Wednesday, July 30, 2014

Built in maps

Bill Idsardi sent me this piece on bird navigation. It seems that Swainson thrushes have genetically built in maps that get them from Canada to Mexico and parts of south and central America. Moreover, it appears that these maps come in two flavors, some taking a coastal route and others taking a more medial one. As the author puts it, these routes can overlap and when they do (well let me quote here) "they have a chance to (ahem) mingle." Mingling has consequences and these consequences can apparently end up with mixed maps. As the researchers put it: "it is believed birds have genetic instructions on which direction they need to head and how long they need to fly," though, as conceded "it’s still a mystery how, exactly, a bird’s DNA tells it where to go."

This is interesting stuff (the area of study is called "vector navigation"). I bring it to your attention here for the obvious reason: whatever is genetically coded is very fancy: maps and routes. And despite the fact that the scientists have no idea how it is so coded does not stop them from concluding that it is so coded.  

This is quite different from the attitudes in the the study of humans, as you all know. Chomsky has pointed repeatedly to the methodological dualism that pops out whenever human mental capacities are studied. Were thrushes humans the usual critics would be all over themselves arguing that postulating such inborn mechanisms is methodologically ill advised (and not at all explanatory), that DNA could not possibly code for maps and routes, and that there must be some very subtle learning mechanism lying behind the attested capacities (almost certainly using some Bayesian  learning procedure while still in the egg!). In other words, standard scientific practice would have been suspended were thrushes humans.  You draw the relevant moral.


  1. Doesn't the paper in question claims that the maps (as opposed to the routes) are learned and not innate?

    " Results from orientation tests (e.g. radio-tracking of Swainson's thrushes, Cochran et al. 2004), suggest that this is largely an individual-based phenomenon, with migrants developing navigational maps from cues they learn on the first leg of migration to help complete subsequent trips. The development of these maps is beneficial, as they allow migrants to take more direct routes, revisit good stopover sites and avoid unfavourable areas"

    What is built in is not so fancy -- a vector (i.e. two parameters).

    1. Two comments: not surprisingly (to me) you run together two issues. The first is what the actual explanation is. Second what the acceptable range of explanations are. Your comment deals with the second. Here I don't have the expertise to comment, though the report in Discovery suggests that the authors do not interpret things as you report they do in the paper. As I noted in the first paragraph above in the main post, the authors believe that:

      "birds have genetic instructions on which direction they need to head and how long they need to fly," though, as conceded "it’s still a mystery how, exactly, a bird’s DNA tells it where to go."

      The birds they study that are from "mixed marriages" (and I inferred ONLY these) developed routes that are ones that neither parent takes, nor need they be even a mixture of what their parents do (the right down the middle is what neither parent does). They seem to think that this is individual but not because of learned cues (at least in the paper) buyt because of different "genetic instructions." At any rate, as I said, this is not anything I know much about so I will not get into an argument about what they may have shown.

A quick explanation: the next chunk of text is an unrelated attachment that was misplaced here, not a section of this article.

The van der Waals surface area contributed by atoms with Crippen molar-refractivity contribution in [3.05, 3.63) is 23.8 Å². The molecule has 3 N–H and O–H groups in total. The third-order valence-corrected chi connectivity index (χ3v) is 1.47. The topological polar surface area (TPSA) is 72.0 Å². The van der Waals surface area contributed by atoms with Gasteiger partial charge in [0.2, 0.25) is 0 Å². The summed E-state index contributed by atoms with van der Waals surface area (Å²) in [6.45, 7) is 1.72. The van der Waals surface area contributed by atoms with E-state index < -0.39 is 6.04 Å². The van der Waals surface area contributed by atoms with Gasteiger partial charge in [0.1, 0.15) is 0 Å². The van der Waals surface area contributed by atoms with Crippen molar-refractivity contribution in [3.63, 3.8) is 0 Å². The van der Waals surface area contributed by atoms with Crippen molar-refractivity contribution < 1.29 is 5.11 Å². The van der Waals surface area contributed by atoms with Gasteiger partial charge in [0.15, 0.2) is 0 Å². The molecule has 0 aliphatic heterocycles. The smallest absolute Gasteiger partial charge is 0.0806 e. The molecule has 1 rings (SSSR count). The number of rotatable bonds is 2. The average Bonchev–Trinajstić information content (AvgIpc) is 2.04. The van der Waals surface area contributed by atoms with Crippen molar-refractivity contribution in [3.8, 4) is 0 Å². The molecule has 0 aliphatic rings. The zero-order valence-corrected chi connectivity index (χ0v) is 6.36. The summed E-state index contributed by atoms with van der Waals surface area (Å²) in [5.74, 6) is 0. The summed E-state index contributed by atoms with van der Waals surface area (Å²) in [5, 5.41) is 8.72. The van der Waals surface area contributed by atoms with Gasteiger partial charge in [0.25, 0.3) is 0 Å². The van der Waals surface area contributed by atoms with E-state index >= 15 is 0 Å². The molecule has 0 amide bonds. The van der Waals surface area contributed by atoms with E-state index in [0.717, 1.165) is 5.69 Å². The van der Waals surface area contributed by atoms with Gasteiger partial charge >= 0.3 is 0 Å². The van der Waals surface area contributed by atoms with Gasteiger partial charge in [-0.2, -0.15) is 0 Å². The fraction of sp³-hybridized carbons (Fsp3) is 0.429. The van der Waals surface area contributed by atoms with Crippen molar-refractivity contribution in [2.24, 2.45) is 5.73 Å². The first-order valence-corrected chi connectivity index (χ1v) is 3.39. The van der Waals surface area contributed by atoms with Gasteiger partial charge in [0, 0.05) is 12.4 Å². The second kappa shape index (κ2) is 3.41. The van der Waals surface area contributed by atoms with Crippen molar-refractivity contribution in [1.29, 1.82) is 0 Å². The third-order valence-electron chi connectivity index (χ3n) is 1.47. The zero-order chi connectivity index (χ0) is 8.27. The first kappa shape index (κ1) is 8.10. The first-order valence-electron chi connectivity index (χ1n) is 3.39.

However, that was not the point of the post. The point was the insouciance regarding the possibility that much of this is innate. They do not place an upper bound on what they think is reasonable to put into the genes. They don't say, what a minute this can't be there! WHat they do is come up with an account of the behavioral patterns and then consider various admissible options, one of which is that there is a large genetic component to this migratory behavior. This is precisely what some in my field (yes you Alex) consider conceptual nonstarters from the get go. You KNOW that this is impossible and so inadmissible. How you know this is beyond me and the post was intended to buttress Chomsky's well know observation concerning methodological dualism in the study of human mental capacities. In other words, what is standard practice on other domain of biology is considered methodologically out of bounds when it comes to humans. Thanks for helping me make my case.

    2. Actually I am on board with Chomsky's critique of methodological dualism; I think he is almost entirely right on that.
      My point was narrowly about the fact that nobody is claiming that the maps are built-in, just the routes (direction + distance + a bit more maybe).

      If biologists were positing innate maps of the world (or the continent), in the absence of direct experimental confirmation (as there is with the migratory direction), and in conflict with standard views of evolution, that would indeed be "insouciant" but I don't see it.

  2. You are right about something else too -- we tend to project our own habits of mind onto research in other fields. So I see the problem of bird navigation, and I naturally think of the "minimal" solution. What is the smallest innate endowment that could explain this --- we should only posit the minimal amount of domain specific endowment because of what you call Darwin's problem. That seems (to me) like good science, whether it is in linguistics or passerine migration. I don't know quite what the alternative strategy would be in this case; but this seems like a good MP-ish stance.